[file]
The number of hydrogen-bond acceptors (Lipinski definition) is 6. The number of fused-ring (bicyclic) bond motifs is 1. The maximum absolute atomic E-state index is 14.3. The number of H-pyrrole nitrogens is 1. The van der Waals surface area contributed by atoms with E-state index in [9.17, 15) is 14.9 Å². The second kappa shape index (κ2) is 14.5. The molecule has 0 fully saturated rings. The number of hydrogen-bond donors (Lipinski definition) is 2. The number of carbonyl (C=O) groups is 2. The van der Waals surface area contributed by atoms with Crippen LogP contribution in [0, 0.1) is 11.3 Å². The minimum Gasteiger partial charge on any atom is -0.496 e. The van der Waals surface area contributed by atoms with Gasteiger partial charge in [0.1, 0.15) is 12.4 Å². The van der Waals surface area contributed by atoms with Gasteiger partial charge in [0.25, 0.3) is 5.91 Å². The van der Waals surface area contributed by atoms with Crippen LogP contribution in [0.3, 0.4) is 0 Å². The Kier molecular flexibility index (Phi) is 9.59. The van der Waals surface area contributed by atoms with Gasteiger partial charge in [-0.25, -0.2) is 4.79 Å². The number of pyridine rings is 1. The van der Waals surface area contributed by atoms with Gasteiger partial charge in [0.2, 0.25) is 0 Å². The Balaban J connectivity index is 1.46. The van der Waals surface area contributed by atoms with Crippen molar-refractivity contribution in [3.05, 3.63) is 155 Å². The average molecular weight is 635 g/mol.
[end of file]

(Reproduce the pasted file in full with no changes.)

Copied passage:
The number of hydrogen-bond acceptors (Lipinski definition) is 6. The number of fused-ring (bicyclic) bond motifs is 1. The maximum absolute atomic E-state index is 14.3. The number of H-pyrrole nitrogens is 1. The van der Waals surface area contributed by atoms with E-state index in [9.17, 15) is 14.9 Å². The second kappa shape index (κ2) is 14.5. The molecule has 0 fully saturated rings. The number of hydrogen-bond donors (Lipinski definition) is 2. The number of carbonyl (C=O) groups is 2. The van der Waals surface area contributed by atoms with Crippen LogP contribution in [0, 0.1) is 11.3 Å². The minimum Gasteiger partial charge on any atom is -0.496 e. The van der Waals surface area contributed by atoms with Gasteiger partial charge in [0.1, 0.15) is 12.4 Å². The van der Waals surface area contributed by atoms with Gasteiger partial charge in [0.25, 0.3) is 5.91 Å². The van der Waals surface area contributed by atoms with Crippen LogP contribution in [0.3, 0.4) is 0 Å². The Kier molecular flexibility index (Phi) is 9.59. The van der Waals surface area contributed by atoms with Gasteiger partial charge in [-0.25, -0.2) is 4.79 Å². The number of pyridine rings is 1. The van der Waals surface area contributed by atoms with Gasteiger partial charge in [0.2, 0.25) is 0 Å². The Balaban J connectivity index is 1.46. The van der Waals surface area contributed by atoms with Crippen molar-refractivity contribution in [3.05, 3.63) is 155 Å². The average molecular weight is 635 g/mol.